(Bloomberg) -- Stellantis NV is considering unprecedented actions to shore up its access to raw materials and vital car parts as soaring energy prices and ongoing supply-chain disruptions threaten the auto industry’s transition to electric vehicles, according to the head of the carmaker’s Citroen brand.

The maker of Jeep and Fiat cars is seeking direct talks with chipmakers, an unusual step in the multi-layered supply chain in carmaking, according to Citroen chief Vincent Cobee. The manufacturer may also go as far as buying battery material providers to ensure reliable supply, he said.   

That’s what “we have to do to progressively get out of the storm,” he said in an interview in Paris, where Citroen presented its new Oli concept car this week. “It’s a very nasty discussion but it’s shaking the business model of the auto industry.”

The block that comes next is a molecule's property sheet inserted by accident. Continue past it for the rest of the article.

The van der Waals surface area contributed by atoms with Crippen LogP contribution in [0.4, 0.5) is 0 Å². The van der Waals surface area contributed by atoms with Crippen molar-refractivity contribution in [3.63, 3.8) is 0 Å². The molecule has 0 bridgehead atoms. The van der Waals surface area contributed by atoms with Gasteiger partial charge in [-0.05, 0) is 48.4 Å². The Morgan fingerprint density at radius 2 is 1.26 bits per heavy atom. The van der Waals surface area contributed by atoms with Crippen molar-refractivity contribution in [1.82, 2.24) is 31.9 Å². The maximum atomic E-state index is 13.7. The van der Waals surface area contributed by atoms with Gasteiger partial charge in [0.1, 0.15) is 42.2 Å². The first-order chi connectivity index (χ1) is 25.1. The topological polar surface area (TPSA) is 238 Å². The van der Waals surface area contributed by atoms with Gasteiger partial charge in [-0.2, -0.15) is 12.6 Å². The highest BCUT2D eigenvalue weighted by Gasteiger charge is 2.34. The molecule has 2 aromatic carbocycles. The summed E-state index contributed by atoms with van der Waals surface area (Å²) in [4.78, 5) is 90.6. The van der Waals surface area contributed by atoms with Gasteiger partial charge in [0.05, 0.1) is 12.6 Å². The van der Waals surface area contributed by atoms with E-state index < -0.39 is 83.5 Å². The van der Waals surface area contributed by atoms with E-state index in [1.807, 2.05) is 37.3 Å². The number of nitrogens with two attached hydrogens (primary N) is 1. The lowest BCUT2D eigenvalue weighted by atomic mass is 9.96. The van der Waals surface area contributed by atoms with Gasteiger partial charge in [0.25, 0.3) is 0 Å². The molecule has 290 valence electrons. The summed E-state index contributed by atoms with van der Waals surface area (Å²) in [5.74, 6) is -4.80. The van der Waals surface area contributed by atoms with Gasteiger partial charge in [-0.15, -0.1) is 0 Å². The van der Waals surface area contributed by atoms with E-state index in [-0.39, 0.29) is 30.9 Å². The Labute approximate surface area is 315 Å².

Carmakers are struggling to secure essential parts and materials ranging from lithium for EV batteries to semiconductors for increasingly computerized automobiles. Stellantis is “looking at all options,” Cobee said, adding that the traditional model of using a chain of vendors to procure parts “is starting to crack.”

The supply-chain model for the past “30, 40 years is being put into question by the volatility, the brutality of the crises of the past three years,” Cobee said.

Stellantis is in direct talks with chipmakers about supplies, he added, and is pursuing a range of actions to secure EV battery materials. 

“We can secure lithium via a purchase contract, we can be a co-investor into a new mine development, we could buy material providers,” Cobee said. 

Meanwhile, Citroen’s concept Oli car is built to showcase a vehicle with fewer energy-consuming features, bucking the trend of making bigger, heavier autos, said Laurence Halsen, product and strategy director at Citroen. 

The car, much lighter than comparable vehicles, can be upgraded over time with recycled materials, including cardboard.

“This summer changed everything,” Cobee said in a speech before Oli was unveiled. “We see heatwaves. We see raw materials going up, we see inflation coming, we see energy concerns. The world is not infinite in its resources. We need to address that.”

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